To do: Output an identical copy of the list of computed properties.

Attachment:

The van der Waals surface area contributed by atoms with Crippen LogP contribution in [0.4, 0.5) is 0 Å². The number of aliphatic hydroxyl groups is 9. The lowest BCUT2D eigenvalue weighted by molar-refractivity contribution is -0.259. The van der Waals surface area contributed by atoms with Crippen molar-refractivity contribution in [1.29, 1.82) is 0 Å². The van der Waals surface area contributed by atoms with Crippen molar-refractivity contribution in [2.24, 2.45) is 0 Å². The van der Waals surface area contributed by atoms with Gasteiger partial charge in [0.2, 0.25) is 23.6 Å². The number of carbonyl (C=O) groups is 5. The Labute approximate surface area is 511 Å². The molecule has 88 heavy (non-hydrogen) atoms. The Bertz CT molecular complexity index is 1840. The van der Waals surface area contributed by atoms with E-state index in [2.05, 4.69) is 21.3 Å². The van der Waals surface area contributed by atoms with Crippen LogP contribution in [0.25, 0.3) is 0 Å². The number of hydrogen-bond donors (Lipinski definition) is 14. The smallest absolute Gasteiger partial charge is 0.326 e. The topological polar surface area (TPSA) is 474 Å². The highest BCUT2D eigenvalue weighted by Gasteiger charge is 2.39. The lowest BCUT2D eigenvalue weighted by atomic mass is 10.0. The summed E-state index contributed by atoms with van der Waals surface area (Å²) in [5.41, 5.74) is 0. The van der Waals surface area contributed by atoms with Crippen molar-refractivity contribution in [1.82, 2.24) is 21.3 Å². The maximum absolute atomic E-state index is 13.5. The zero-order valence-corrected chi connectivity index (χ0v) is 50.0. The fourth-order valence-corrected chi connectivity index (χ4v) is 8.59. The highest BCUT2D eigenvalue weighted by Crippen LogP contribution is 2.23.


The van der Waals surface area contributed by atoms with Crippen LogP contribution in [0.4, 0.5) is 0 Å². The number of aliphatic hydroxyl groups is 9. The lowest BCUT2D eigenvalue weighted by molar-refractivity contribution is -0.259. The van der Waals surface area contributed by atoms with Crippen molar-refractivity contribution in [1.29, 1.82) is 0 Å². The van der Waals surface area contributed by atoms with Crippen molar-refractivity contribution in [2.24, 2.45) is 0 Å². The van der Waals surface area contributed by atoms with Gasteiger partial charge in [0.2, 0.25) is 23.6 Å². The number of carbonyl (C=O) groups is 5. The Labute approximate surface area is 511 Å². The molecule has 88 heavy (non-hydrogen) atoms. The Bertz CT molecular complexity index is 1840. The van der Waals surface area contributed by atoms with E-state index in [2.05, 4.69) is 21.3 Å². The van der Waals surface area contributed by atoms with Crippen LogP contribution in [0.25, 0.3) is 0 Å². The number of hydrogen-bond donors (Lipinski definition) is 14. The smallest absolute Gasteiger partial charge is 0.326 e. The topological polar surface area (TPSA) is 474 Å². The highest BCUT2D eigenvalue weighted by Gasteiger charge is 2.39. The lowest BCUT2D eigenvalue weighted by atomic mass is 10.0. The summed E-state index contributed by atoms with van der Waals surface area (Å²) in [5.41, 5.74) is 0. The van der Waals surface area contributed by atoms with Crippen molar-refractivity contribution in [1.82, 2.24) is 21.3 Å². The maximum absolute atomic E-state index is 13.5. The zero-order valence-corrected chi connectivity index (χ0v) is 50.0. The fourth-order valence-corrected chi connectivity index (χ4v) is 8.59. The highest BCUT2D eigenvalue weighted by Crippen LogP contribution is 2.23.